- During transport, the blood may need to be kept chilled to prevent γ-H2AX foci repair (see Figure 4a in (Moroni et al. 2008)).
These requirements are not specific to the RABiT and would need to be maintained for almost any automated biodosimetry system, implementing a blood-based biodosimetry assay.
RABiT sample collection
Sample collection for the RABiT, as described below addresses the concerns noted above. As it does not require highly trained personnel, it can be easily merged into the emergency response scenario detailed above. Sample collectors, at the CRC or elsewhere, will draw the blood, by fingerstick and verify the contact information. Individuals with other injuries (e.g. trauma) will be triaged by a medical professional and can be evacuated to a hospital. Those who appear healthy, other than the possible radiation exposure, will be sent home after the sample collection. Samples will then be packed and transported to the RABiT (which may be across the hall or in a different state, but most likely, at the nearest large medical center).
Sample collection kit
In order to facilitate blood collection, by minimally trained individuals, we have developed a sample collection kit (), consisting of lancets, bar-coded, heparin coated, capillary tubes with matched personal data cards and patient tracking wristbands, alcohol wipes and sample holders for filled capillaries. The kit is designed to match the 32 samples that can be collected over a 2–3 hour collection period by one sampler. We envision a few hundred such collection kits would be kept at local emergency response stores, as part of the CRC Go-kit (May et al. 2007
) and would be ready to be used immediately. A much larger number of kits can then be stored at the Strategic National Stockpile (SNS), as part of the “12-hour push package” (Esbitt 2003
), and will arrive at the CRC within 12 hours of a request by local authorities.
(a) Sample collection kit, (b) data collection card with capillary, (c) close-up of bar-coded capillary, and (d) wristband.
Data collection card
On entering the CRC, Individuals will be handed a data collection card (), where they are to enter personal and contact information. In addition to the contact details, processing in the RABiT may require knowing the age, gender and smoking status so that this information is also included. The card has a printed barcode which is matched to the barcode etched on a heparinized PVC (Poly Vinyl Chloride) capillary (), attached to the card, and a detachable human readable version of the same code, with instructions on how to obtain the results of the blood test, is also provided. Alternatively, the card can contain an integrated self laminating wristband () which is detached and applied to the individual. The wristband contains information allowing the individual, or their medical caregiver to obtain the results of the blood test 1–3 days following the sample collection.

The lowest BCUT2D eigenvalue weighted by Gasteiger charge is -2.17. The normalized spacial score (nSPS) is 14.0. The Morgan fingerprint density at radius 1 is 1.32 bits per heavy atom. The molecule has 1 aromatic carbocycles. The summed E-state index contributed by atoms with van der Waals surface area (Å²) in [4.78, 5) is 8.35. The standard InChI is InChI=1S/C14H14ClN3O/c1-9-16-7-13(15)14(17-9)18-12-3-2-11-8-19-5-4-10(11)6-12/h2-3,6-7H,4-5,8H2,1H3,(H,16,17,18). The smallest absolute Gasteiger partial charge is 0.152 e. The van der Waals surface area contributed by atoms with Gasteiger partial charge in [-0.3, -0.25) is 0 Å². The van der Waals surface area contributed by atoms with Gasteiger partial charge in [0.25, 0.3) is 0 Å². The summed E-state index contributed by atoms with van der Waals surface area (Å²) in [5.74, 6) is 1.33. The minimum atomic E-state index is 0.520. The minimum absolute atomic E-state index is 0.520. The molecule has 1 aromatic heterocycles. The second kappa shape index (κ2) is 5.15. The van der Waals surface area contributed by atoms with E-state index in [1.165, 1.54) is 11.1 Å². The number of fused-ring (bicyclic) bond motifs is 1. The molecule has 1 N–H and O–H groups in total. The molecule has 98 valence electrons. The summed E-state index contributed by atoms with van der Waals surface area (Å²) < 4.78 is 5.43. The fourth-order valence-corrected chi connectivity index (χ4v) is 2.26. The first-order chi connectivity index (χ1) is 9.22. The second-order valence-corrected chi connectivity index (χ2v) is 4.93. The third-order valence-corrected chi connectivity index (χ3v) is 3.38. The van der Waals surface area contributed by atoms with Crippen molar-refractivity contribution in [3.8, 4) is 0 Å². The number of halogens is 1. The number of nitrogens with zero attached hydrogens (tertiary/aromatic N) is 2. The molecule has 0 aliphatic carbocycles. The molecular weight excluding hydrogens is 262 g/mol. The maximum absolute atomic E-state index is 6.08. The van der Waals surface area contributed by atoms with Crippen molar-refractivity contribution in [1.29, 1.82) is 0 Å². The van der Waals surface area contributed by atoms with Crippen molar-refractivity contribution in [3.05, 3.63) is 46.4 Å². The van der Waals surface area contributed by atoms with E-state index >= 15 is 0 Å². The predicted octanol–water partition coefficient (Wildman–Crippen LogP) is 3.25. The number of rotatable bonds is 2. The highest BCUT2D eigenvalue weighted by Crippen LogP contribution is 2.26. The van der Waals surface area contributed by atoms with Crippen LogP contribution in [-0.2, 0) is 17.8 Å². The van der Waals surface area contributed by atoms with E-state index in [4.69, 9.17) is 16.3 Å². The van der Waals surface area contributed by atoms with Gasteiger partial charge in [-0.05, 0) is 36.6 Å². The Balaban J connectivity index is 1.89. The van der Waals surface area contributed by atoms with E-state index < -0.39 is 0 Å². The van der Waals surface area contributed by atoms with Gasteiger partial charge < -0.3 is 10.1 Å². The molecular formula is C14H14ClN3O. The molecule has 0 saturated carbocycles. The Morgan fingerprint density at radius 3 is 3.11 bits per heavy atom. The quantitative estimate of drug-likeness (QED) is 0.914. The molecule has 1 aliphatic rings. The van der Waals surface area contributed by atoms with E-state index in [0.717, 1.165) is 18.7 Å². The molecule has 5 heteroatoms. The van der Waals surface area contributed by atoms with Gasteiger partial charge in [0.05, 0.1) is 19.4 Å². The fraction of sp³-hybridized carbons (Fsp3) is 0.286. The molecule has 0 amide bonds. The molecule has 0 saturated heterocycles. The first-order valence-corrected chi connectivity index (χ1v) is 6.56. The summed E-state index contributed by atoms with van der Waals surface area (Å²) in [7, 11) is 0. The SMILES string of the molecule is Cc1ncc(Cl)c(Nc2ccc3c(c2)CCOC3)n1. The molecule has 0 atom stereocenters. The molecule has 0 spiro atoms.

Since the RABiT requires 30 μl of blood and since multiple fingersticks would reduce the processing throughput, the reliability of the lancet in producing large blood volumes is critical. Although standard “diabetic” lancets are not sufficient for this purpose, as they are required to provide less than 5 μl of blood (Yum & Roe 1999
), other, commercially available, lancets have larger blades which penetrate deeper into the skin and typically result in 50μl of blood or more (Fruhstorfer 2000
; Garty et al. 2010
). Care should be made, to select this class of lancet for the sample collection kit.
Fingerstick sampling procedure
After loading about 30 μl of blood into the capillary, the sample collector then seals the top of the capillary with their (gloved) thumb, begins inserting it into the holder, which is preloaded with separation medium and sealing putty (), while releasing their thumb to allow trapped air to escape from the capillary.
Figure 4 Scheme of the sample collection. (a) Sample holder with sealing putty (P) and separation medium (M); (b) blood in a capillary (B); (c) capillary loaded into sample holder layering blood above the separation medium without mixing; and (d) photograph of (more ...)
As the blood in the capillary () does not reach its edge, when the capillary is inserted into the holder, an air bubble is trapped between the blood and separation medium, preventing their mixing during shipping (up to 24 hours).
The sealing putty is compressed into and around the capillary ensuring a seal (), requiring a small force to extract the capillary from the holder. This prevents the capillary from falling out even if the holder is inverted and vigorously shaken, but still allows the RABiT robotics to extract the capillary from the holder (Garty et al. 2011
). As the bottom of the capillary is sealed, the blood and separation medium cannot leak out. This procedure allows the sample to be collected by an individual with minimal training, while maintaining the required layering of the blood and separation medium and preventing contaminations. We have seen that the technique for this can be learned in a few minutes.
Transporting samples to the RABiT
After the capillary holder is filled with 32 capillaries, the top of the capillaries is sealed with a foam rubber mat, to prevent cross-contamination of the samples, and the capillary holder can be wrapped and shipped to the RABiT.
As the γ-H2AX assay, which does not require culturing the lymphocytes, provides a much faster processing (a few hours compared to 3 days for the micronucleus assay), it is the assay of choice for rapid triage. To reduce γ-H2AX signal decay during shipping, the samples need to be chilled to 4–10 °C. This can be done by adding ice packs in with the samples for shipping (see for example (Kendal et al. 1997
No such cooling needs to be done for the micronucleus assay. Indeed, we have verified that capillaries stored at room temperature for 24 to 48 hours, still contain a sufficient quantity of viable lymphocytes, which undergo mitosis when stimulated in the RABiT.